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 Mission Health Sets New Path for Once Struggling Kansas SNFs

​Stuart Lindeman, president and chief executive officer, Mission Health, says his company’s efforts to turn around 15 skilled nursing facilities (SNFs) in Kansas is going well as he offers insights into what it takes for an organization to assume the weighty task of charting a new path for care communities that enter receivership.

Receiverships have become a necessity when companies find themselves no longer able to successfully provide care and consistently pay their employees. Over the past year, Mission has brought receivership businesses in line with its existing business model and core values.

Based in Tampa, Fla., Mission has 28 SNFs in Georgia, Kansas, Minnesota, Tennessee, and Wisconsin and had prior experience in managing communities put into receivership. This most recent turn came last year and involved the Kansas Department of Aging and Disability Services (KDADS) reaching out to the provider to seek assistance in saving 15 properties in Kansas, operated by New Jersey-based Skyline Healthcare.

“KDADS Secretary Tim Keck and Mike Flanagan, the head of the receivership program in Kansas, said, ‘We know Mission has turned around buildings before, and we have a problem now, and can you help us out?’”

Very quickly, Mission agreed to step in with no long discussion needed since Lindeman says the company knew it could rely on the state for support and that there was a silver lining in coming in to operate the financially hampered facilities. “There are good, hard-working people in each of those communities,” he says.

After the decision to manage the SNFs was made, Mission immediately embraced the receivership properties and identified a talented team both inside Mission and within the Skyline properties to grow them in ways that best position the communities for care and sustainable operations.

Lindeman says the first task was to make payroll, which was achieved in quick order when the state funded the $2 million required. “The employees also got their benefits because we were able to get them quickly onto our health insurance plan. The previous owner did not pay premiums for health insurance,” he says.

The next assignment for Mission was to partner with the vendors to ensure supplies were there for care and nutrition needs were met.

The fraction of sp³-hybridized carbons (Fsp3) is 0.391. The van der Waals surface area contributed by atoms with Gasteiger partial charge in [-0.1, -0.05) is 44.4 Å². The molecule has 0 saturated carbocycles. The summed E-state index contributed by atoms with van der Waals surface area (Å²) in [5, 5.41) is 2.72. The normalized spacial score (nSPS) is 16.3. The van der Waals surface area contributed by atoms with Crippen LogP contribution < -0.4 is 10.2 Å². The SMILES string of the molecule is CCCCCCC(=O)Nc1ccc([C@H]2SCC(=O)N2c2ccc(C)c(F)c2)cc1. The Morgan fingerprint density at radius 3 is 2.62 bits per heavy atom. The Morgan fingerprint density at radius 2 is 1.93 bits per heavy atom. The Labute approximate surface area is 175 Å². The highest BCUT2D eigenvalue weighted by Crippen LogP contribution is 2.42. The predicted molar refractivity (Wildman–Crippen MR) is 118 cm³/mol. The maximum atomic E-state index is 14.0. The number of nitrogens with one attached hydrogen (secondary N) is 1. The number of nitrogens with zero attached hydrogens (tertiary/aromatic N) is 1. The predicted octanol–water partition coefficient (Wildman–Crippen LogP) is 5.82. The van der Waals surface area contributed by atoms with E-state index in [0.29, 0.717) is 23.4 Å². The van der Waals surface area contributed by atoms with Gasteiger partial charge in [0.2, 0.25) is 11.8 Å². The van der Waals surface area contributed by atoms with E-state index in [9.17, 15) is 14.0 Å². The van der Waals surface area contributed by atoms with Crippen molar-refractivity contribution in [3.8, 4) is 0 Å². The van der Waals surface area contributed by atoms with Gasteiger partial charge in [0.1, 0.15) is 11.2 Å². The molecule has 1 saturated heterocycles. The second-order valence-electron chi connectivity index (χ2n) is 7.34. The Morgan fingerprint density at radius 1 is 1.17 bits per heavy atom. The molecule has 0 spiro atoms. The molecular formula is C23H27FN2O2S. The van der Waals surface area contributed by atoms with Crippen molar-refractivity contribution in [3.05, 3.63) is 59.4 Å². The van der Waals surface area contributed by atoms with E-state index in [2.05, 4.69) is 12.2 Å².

“We knew what we needed to do, and that was No. 1: Make sure the residents are taken care of,” Lindeman says. “I know that sounds like a normal answer, but in reality we were taking over the care of some 800 or more new residents [new to Mission].  We also focused on consistency of care by integrating key software platforms.”

The way in which Mission stepped in and oversaw the once-distressed Kansas properties shows the organization is adept at so-called turnarounds, Lindeman says, but not all of Skyline’s properties were in that shape, and being receivership experts is not first and foremost on his mind. 

“We have our own portfolio, a good group of communities, some needed to be turned around and some did not. We have really built out a second business of assisting struggling communities, and people seem to know us by that, as we continue to get additional inquiries from other states.  However, it was not my strategic plan to begin with,” he says.

Lindeman says the fair number of SNFs either shutting down or looking for new owners because of financial problems is primarily because operators assume too much debt and cannot afford to be in the business.

The warning signs are readily apparent, he says. They include bills in arears and an inability to maintain benefits like health insurance for employees, as well as not paying bed taxes to the state and the deterioration of clinical outcomes.

Some states, such as Kansas, have decided to keep properties like the Skyline buildings open, while other states, such as Nebraska and South Dakota, have shuttered buildings.

As for the care of residents and how it is affected in situations like this, Lindeman says the same survey process is in place as for all SNF communities. But, in the case of Mission and Kansas, “we moved all 15 SNFs in receivership to the Mission way of doing things,” Lindeman says.

“This was helped, of course, because we saw right away these communities had great nurses, CNAs, and administrators, and we immediately told them they should be looking to participate in the National Quality Awards Program” by the American Health Care Association/National Center for Assisted Living, he says. And, in fact, four of the 15 buildings are receiving the bronze level award for 2019, Lindeman says.

The impact of all this positive change for residents means not many have decided to move out of the communities, he notes. “I will tell you the number of seniors we are caring for in these communities has grown. We are having some of the highest census in a couple of years. It is wonderful.”

Other operators have had trouble in Kansas with financial and rural state issues such as population shifts and staffing barriers, he says, “but we feel really good. We are very optimistic about our role in senior care in the state of Kansas.”

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